The craniofacial phenotype of the MN1 knock-out embryo highlights the additional concept that MN1 also functions in critical developmental pathways that are independent of the VDR/1,25(OH)2D3 endocrine system. This is perhaps best illustrated by the lack of overt defects in cranial skeletal development or palatal defects in the 1α-hydroxylase or VDR knock-out mice which lack 1,25(OH)2D3 or its receptor, respectively, or in humans with inactivating mutations in these gene (37, 38). Thus, VDR is unlikely to play a major role in the function that MN1 exerts during mouse development. Interestingly, the MN1 knock-out skeletal defects are restricted to cranial skeletal elements, many of which form by intramembranous ossification processes (27). Long bones of the appendicular skeleton that form by endochondral ossification appear to develop normally in the MN1 knock-out embryos when analyzed for gross mineralization using Alcian Blue and Alizarin Red whole skeletal stains (27). Indeed, we observed no differences in bone mineral densities and morphological parameters of tibia from E18.5 MN1+/+ and MN1−/− embryos using more refined quantitative micro-computed tomography imaging technology (supplemental Table S2). Meester-Smoor et al. (27) suggested that MN1 was selectively involved in intramembranous bone formation. However, there are several important exceptions to this selectivity issue. Not all bones that form by intramembranous ossification are affected in the MN1 null embryos. The mandible and clavicle develop mainly through intramembranous ossification, and their development is intact in the MN1 knock-out embryo. Moreover, MN1 knock-out embryos display anomalies in numerous skeletal elements that form by endochondral ossification processes including the agenic, delayed, deformed, and/or undermineralized development of the pterygoid, basisphenoid, alisphenoid, supraoccipital, exoccipital, and sternum (Ref. 26 and data not shown). This indicates that the selectivity of the skeletal elements that require MN1 for normal development may not be related to the processes through which they form (e.g. intramembranous versus endochondral) but, instead, may arise through other, as yet unknown mechanisms.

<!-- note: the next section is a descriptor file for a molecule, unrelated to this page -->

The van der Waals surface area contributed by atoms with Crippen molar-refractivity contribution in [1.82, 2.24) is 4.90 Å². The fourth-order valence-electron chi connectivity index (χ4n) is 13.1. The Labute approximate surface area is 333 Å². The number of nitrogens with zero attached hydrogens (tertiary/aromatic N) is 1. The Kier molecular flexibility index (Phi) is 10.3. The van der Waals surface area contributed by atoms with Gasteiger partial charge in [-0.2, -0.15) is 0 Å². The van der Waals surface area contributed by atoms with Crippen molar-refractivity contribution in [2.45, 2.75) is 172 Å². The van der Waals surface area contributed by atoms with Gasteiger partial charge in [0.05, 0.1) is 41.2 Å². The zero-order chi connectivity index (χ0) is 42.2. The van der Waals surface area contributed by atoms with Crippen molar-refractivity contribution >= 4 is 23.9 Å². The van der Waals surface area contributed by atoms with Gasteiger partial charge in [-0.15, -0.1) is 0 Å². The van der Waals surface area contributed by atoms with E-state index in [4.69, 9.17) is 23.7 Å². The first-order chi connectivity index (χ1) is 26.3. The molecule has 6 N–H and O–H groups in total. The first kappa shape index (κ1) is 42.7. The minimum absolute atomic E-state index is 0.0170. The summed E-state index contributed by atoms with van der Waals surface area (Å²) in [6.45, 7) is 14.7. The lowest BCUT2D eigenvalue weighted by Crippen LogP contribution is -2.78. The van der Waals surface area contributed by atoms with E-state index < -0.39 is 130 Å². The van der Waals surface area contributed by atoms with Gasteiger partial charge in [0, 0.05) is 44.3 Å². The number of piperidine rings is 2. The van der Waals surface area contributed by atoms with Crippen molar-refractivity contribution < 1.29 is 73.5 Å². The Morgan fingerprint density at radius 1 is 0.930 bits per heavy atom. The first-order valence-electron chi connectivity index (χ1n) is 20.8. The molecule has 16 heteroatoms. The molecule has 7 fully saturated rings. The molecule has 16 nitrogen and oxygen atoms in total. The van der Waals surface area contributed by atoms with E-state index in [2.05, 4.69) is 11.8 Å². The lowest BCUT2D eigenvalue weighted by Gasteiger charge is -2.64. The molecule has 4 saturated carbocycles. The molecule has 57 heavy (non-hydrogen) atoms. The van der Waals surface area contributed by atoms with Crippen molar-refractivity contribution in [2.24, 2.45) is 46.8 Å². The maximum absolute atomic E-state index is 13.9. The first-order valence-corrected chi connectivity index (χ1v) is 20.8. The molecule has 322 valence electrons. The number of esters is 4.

The vertebrate skeleton is derived from three distinct sources. In general, the craniofacial skeleton originates from cranial neural crest cells, the axial skeleton is formed by paraxial mesoderm (somites), and the appendicular skeleton is derived from lateral plate mesodermal cells (39). The restricted craniofacial defects of the MN1 knock-out mice indicate the potential involvement of MN1 in neural crest cell migration and/or differentiation. Indeed, a recent study revealed that MN1 acts upstream of Tbx22, a gene that is mutated in X-linked cleft palate in humans (40). This supports an important role for MN1 in regulating the expression of genes involved in neural crest-initiated, palatal shelf development. This combined with the defects in osteoblast function in MN1 knock-out calvarial cells point to more global roles for MN1 in early development of neural crest-derived skeletal structures, in the subsequent differentiation and mineralization of osteoblasts during embryonic development of the skull and perhaps in postnatal skeletal homeostasis. Similar multifaceted roles in embryonic development and in embryonic and/or postnatal osteoblast dynamics exist for a variety of other genes including several of the Distal-less (Dlx) homeobox transcription factors (41), several of the hox family of transcription factors including hoxA10 (42), SATB2 (43), Connexin43 (44), Odd-skipped related 2 (45), transforming growth factor-β, bone morphogenic protein family members (46), and numerous others. The significance of osteoblastic MN1 in postnatal skeletal dynamics can only be revealed with the development of an osteoblast-targeted MN1 gene knock-out that survives postnatally. The profound osteoblastic defects uncovered here provide strong justification for the development of such a model.